What Open Source Means to Social Media

I read this segment earlier this morning from ReadWriteWeb:

Open source is the natural platform for fast-evolving social media and social networking. Forget about having to scale the walled gardens of social networks or having to upload, download, and link together multiple applications. With open source, everything is seamless and transparent. Picture a huge festive dinner table, set with dozens of mouth-watering dishes for you and your guests to pick from. You can heap whatever you like on your plate or, better yet, just dab your bread into whatever dish your please, all while seeing what others are putting on their plate and seeing whether they’re using a fork or a spoon and hearing the conversation around the table.

But with all of these capabilities and openness, people will face new challenges on the Web. One big challenge will be to make the Web more personal and make it possible to simulate live interaction.

What does open source mean to you and your initiatives?

What Open Source Means to Social Media
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One Response to “What Open Source Means to Social Media”

  1. Wow, this is an interesting take on “open source” and some really random statements in my opinion. What makes open source the “natural platform” for fast-evolving social media apps? Is it because the tools (depending on what this person is referring to) are free to download, use, customize, etc. because you have the source code? Also, what do they mean by not having to “link together multiple applications”? Because you still do.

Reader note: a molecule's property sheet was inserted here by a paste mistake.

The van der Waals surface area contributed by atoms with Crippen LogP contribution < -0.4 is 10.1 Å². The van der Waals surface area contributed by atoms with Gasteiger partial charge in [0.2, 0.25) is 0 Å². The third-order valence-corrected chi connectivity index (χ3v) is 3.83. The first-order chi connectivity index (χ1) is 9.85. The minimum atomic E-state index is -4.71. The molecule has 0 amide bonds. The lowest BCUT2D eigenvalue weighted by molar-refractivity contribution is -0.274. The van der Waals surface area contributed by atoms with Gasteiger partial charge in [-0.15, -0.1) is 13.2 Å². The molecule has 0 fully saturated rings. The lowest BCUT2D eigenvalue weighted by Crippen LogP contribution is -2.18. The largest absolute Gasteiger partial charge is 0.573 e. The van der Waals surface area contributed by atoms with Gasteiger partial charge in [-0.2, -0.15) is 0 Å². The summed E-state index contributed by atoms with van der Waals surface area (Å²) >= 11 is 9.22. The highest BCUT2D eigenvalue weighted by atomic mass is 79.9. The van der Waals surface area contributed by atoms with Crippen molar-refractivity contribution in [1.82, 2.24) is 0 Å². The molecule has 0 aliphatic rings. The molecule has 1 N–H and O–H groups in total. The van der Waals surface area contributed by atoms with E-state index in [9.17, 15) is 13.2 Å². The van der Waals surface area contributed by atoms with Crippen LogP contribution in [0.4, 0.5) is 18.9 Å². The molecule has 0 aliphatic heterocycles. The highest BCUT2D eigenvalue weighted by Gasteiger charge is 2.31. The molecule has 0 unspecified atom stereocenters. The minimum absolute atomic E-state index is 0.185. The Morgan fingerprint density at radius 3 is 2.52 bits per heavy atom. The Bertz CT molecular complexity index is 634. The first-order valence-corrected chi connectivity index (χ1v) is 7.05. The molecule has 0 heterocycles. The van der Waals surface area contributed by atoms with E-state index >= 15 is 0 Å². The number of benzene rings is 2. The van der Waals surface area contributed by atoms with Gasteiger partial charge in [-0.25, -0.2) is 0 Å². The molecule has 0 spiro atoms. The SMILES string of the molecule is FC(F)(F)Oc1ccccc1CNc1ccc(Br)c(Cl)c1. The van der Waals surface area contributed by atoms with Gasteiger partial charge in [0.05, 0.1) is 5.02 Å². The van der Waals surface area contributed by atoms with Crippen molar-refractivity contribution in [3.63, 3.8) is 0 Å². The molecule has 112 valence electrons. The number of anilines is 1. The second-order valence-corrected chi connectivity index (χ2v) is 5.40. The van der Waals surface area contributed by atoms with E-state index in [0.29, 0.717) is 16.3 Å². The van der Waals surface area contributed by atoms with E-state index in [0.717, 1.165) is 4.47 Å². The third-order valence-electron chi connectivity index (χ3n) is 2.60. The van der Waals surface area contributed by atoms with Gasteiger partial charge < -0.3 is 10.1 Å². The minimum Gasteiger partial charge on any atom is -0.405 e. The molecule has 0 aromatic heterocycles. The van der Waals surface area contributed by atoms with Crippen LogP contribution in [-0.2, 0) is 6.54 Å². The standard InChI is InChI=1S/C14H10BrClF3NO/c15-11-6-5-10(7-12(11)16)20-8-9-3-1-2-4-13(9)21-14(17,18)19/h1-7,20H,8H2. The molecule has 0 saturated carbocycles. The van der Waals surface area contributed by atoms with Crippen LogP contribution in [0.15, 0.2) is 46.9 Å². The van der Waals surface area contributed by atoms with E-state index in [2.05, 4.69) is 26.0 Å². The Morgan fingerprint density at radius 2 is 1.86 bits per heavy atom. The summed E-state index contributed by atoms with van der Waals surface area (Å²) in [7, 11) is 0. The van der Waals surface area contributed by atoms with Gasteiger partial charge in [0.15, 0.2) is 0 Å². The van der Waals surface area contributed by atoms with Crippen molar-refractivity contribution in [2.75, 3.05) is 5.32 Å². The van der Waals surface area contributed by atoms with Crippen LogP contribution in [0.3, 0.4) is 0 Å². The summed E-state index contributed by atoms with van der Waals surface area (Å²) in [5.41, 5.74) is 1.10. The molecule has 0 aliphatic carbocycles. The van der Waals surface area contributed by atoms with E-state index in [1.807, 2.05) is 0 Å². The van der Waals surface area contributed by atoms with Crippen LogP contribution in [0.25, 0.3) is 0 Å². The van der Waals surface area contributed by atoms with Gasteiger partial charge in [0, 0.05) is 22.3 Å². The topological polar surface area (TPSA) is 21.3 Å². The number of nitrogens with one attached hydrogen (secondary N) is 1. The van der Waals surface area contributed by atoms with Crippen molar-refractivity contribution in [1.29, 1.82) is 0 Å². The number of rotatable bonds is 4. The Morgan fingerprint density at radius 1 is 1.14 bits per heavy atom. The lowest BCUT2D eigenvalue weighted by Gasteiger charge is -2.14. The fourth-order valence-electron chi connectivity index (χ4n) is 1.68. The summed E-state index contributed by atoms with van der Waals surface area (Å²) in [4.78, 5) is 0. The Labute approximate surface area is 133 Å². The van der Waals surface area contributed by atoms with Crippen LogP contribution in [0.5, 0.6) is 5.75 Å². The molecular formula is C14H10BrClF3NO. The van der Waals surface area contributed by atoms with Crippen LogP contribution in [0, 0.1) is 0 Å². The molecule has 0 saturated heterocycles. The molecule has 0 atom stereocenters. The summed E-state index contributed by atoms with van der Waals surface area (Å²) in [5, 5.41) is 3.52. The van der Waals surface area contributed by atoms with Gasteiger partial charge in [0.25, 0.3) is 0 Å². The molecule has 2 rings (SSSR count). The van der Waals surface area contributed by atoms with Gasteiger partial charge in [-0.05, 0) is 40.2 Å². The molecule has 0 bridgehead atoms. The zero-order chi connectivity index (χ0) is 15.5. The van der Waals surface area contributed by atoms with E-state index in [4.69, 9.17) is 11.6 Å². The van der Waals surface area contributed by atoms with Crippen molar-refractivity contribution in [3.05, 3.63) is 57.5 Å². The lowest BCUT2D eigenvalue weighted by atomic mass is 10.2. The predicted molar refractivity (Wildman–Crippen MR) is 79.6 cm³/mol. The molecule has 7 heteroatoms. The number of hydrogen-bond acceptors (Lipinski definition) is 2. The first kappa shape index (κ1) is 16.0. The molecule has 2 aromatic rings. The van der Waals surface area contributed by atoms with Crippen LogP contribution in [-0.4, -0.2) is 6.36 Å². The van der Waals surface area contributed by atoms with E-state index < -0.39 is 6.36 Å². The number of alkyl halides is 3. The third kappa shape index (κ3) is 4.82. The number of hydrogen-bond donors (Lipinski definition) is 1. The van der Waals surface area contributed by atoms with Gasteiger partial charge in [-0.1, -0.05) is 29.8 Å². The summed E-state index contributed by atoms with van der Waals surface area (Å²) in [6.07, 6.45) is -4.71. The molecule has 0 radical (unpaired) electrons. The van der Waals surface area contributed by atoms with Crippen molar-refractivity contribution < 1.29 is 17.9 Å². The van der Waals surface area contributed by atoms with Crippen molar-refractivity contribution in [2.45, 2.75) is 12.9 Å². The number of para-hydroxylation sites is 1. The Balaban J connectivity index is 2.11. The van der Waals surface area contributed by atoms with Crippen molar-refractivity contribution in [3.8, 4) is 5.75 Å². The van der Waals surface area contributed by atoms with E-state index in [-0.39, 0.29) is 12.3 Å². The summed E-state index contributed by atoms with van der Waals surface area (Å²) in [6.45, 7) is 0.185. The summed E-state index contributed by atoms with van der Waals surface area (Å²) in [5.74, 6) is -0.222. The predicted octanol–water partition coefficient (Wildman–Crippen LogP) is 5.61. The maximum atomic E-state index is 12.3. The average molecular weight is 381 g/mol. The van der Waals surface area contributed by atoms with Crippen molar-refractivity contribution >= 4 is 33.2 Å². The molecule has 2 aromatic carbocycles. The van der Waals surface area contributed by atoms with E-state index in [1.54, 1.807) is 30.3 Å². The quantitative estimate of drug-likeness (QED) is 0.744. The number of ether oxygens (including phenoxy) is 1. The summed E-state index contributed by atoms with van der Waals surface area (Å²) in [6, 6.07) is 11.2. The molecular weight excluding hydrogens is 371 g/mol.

For instance, if I wanted a blog combined with a portal combined with a CRM tool and all with “open source” tools, I’d have to program a connection between say WordPress with something like Joomla and feeding in leads into a SugarCRM implementation. So, there is A LOT of work to be done to utilize social media tools to build these “applications.”

    Now, all I’ve ever used is “open source” apps and tools and they’ve all required my knowledge of PHP/MySQL/Linux/Apache in order to make them work, BUT if you CAN work with these system (have the skills and knowledge) then you most certainly can pump out new tools/apps/platforms relatively quickly!

    So, to answer the original question: open source has always played into every one of my business initiatives because my core focus is using the Internet to form connections (in sales, networks, biz opps, etc.) I love the fact that I can take a tool that is 80% of what I already need and then code in the remaining 20% just to create a rough version of my idea and immediately get it out there testing. It saves time, saves money, but IS NOT as easy as you would think!

    So, yes, “open source” is something to be excited about, but usually for those of us that know what it is, how to work with it, and better yet how to manipulate the code to build what we really want!

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